It certainly supports his claim that the city is hugely congested.

Check out the map! Tell your friends!

http://whataplanet.blogspot.com
http://preview.tinyurl.com/38obfd

Check it out!

Thanks,

Little Blue PD

:)

JustCurious said...

Hello Little Blue PD
Of course the environmental impact of having all this traffic and traffic congestion in Manhattan is an
important issue. But like you, I have a sneaky suspicion that it is a way for Bloomberg to do exactly what he has wanted to do for a long time. That is to add tolls to the bridges that do not yet have one such as the Brooklyn Bridge.
Now, I rarely take the car into Manhattan. Most people here in Brooklyn just take the subway. But for the few times that we do need to take the car, I do not want to be treated like an out-of-towner. Brooklynites are city residents too after all.

Miserly Bastard said...

Your plan would be unconstitutional, and a violation of the commerce clause, because on its face it discriminates against out of staters.

More importantly, it is retarded. Congestion pricing should be borne by everyone who drives in Manhattan, including those in outer boroughs who are causing problems. You have no "right" to drive into Manhattan without paying for the cost of your actions.

My interim solution: Immediately triple all tunnel and bridge tolls into Manhattan, and put a toll on places like the 59th Street bridge also.

That said, Bloomberg should also charge people who live in Manhattan for causing congestion on the city, by imposing a $1000/year tax on registrations inside the city, and tripling the prices of metered parking.

I say all of this as somebody who owns a car and who lives in Manhattan.

Miserly Bastard said...

I also think that th NYPD should make it priority to issue tickets for blocking the box. Basically, at every major intersection in Midtown during rush hour, NYPD should put a traffic cop who writes a ticket to anybody who blocks the box.

Anonymous said...

While the many impacts of Mike's plan are being debated, there's one effect that is undeniable - this plan would improve the quality of life for wealthier people (like Mike) who can afford to live below 86th and keep a car in the city. Think about it, there'll be less traffic to inconvenience Money Mike, and he can get in his limo at home (E 79th St), ride downtown to City Hall, uptown to Tavern on the Green for lunch, back to City Hall, upper West Side for dinner, Lincoln Center for the opera, and it only costs him $4. But some working guy from Queens, who wants to take his kid to a Knicks game, is going to get hit for $8. Yeah, that seems fair.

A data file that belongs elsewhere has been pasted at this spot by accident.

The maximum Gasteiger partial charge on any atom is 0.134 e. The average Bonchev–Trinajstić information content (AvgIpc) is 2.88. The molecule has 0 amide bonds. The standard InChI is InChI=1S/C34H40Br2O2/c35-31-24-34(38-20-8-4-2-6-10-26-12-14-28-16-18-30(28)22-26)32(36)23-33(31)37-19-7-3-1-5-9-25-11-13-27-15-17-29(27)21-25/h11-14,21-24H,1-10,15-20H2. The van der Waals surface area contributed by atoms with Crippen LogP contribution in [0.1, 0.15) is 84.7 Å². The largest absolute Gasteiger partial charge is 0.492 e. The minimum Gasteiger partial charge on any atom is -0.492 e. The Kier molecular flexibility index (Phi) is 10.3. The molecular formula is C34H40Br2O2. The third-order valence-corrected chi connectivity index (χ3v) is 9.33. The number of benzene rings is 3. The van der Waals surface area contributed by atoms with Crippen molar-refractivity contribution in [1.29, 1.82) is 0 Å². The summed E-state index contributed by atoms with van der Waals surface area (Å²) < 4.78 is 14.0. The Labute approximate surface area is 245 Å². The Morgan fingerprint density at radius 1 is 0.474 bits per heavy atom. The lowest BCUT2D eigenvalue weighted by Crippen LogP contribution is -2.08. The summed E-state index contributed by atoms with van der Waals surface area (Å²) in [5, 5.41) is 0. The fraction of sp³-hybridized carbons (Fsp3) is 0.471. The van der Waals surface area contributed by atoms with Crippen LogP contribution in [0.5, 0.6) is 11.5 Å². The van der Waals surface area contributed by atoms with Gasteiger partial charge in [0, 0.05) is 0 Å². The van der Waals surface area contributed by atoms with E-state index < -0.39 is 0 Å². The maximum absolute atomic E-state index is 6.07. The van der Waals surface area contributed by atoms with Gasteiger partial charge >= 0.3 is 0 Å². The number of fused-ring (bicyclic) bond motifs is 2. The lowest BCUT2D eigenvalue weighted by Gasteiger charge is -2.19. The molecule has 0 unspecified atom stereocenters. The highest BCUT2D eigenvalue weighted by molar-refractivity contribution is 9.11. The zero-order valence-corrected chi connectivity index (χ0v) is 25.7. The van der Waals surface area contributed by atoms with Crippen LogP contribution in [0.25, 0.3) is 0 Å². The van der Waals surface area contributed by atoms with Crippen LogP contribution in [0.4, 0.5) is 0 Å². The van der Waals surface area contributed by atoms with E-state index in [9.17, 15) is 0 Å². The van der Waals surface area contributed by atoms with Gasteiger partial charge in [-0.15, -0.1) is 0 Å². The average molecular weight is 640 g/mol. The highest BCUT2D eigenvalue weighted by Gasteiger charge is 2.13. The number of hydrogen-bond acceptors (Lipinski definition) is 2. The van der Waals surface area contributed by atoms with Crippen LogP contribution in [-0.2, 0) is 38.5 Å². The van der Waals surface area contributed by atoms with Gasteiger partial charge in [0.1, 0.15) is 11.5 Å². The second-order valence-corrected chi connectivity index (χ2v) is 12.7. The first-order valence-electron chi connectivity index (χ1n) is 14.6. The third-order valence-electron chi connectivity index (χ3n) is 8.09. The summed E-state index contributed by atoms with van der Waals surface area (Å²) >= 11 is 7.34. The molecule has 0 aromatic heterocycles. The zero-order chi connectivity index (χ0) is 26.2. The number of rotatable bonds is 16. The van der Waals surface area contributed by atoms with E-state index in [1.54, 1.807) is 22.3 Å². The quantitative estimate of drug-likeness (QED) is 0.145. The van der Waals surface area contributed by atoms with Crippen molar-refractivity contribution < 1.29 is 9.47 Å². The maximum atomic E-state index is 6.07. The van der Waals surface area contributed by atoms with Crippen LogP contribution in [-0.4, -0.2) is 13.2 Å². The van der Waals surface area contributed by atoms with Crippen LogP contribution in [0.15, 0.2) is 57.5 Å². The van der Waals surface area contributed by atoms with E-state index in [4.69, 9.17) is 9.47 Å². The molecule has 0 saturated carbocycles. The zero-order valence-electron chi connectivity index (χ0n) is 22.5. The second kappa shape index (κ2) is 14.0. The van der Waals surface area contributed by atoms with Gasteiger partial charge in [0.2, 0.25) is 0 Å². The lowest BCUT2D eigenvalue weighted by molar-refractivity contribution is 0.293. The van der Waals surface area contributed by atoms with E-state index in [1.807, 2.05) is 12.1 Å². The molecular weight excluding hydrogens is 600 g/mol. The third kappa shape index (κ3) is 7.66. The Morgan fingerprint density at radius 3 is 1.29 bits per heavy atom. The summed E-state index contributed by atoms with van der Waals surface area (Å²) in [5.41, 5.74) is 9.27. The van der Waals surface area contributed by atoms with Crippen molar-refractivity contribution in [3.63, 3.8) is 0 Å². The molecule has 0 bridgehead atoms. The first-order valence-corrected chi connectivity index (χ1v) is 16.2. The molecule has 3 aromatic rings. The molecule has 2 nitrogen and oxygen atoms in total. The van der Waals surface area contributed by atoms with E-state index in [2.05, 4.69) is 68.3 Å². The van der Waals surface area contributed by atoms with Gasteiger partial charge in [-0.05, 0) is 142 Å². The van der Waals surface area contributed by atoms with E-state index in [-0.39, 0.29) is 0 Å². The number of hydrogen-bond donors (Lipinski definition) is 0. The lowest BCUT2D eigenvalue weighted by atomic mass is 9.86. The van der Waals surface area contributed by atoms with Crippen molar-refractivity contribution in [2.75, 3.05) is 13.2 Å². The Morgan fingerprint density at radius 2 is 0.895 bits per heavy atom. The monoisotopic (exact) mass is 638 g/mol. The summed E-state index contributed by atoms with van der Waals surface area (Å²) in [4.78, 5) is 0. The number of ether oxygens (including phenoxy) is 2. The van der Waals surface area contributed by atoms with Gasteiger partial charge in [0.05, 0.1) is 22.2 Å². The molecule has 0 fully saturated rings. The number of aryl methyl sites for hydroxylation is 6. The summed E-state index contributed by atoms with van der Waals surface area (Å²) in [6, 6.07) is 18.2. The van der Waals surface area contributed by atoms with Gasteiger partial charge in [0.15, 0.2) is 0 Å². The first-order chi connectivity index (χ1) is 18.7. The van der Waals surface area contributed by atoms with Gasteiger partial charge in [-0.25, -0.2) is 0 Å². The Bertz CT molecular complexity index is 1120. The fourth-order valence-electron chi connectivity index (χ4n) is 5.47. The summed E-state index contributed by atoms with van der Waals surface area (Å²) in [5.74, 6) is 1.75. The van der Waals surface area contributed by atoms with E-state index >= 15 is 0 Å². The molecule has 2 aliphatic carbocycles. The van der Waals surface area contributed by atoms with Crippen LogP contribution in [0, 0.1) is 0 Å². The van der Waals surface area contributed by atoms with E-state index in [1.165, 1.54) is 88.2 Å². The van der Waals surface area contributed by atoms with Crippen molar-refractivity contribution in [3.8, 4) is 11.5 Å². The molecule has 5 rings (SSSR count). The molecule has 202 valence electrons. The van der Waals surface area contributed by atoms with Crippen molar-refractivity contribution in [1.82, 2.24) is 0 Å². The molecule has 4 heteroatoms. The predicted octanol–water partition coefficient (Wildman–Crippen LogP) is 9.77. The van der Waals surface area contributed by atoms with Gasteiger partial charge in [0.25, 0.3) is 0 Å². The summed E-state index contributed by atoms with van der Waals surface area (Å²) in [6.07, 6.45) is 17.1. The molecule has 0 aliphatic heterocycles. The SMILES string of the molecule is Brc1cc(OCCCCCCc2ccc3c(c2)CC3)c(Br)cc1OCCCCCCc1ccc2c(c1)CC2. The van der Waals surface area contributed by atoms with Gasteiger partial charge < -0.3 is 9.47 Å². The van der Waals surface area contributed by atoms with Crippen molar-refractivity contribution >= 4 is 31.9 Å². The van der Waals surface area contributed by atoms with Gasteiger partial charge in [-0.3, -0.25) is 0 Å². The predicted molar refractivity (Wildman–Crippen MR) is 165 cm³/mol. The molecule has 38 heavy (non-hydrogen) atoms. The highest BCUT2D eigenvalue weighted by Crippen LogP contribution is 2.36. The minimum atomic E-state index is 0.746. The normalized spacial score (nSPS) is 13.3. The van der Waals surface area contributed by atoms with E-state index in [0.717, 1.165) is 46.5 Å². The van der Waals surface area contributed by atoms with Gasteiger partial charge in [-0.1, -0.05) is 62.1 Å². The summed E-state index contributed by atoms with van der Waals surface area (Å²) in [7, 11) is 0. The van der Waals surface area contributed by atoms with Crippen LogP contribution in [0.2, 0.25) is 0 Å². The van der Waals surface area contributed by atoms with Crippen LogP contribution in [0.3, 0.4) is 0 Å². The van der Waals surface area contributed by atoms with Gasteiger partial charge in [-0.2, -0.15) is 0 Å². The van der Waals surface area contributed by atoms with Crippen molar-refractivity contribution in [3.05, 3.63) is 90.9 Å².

I agree that charging out-of-staters more than city residents will probably not pass legal muster, but here are a few ideas to make the plan fairer:
- Agreed, put a LARGE fee on cars registered in the green zone. One way would be a hefty tax on monthly garage rentals and on private garages. Additional fees could be charged for larger cars, since compacts take up less space and produce less pollution per mile traveled.
- Of course, many people already register out of state to beat the insurance costs, so institute automatic confiscation of any vehicle whose owner lives and keeps the car primarily in the green zone.
- Ban ALL stretch limos (at ALL times) and large SUVs (during the congestion pricing hours) from the green zone. (will never happen because it would inconvenience rich people)
- Restrict large delivery trucks (anything larger than UPS/FedEx van size) to nighttime delivery, and crack down on double parking.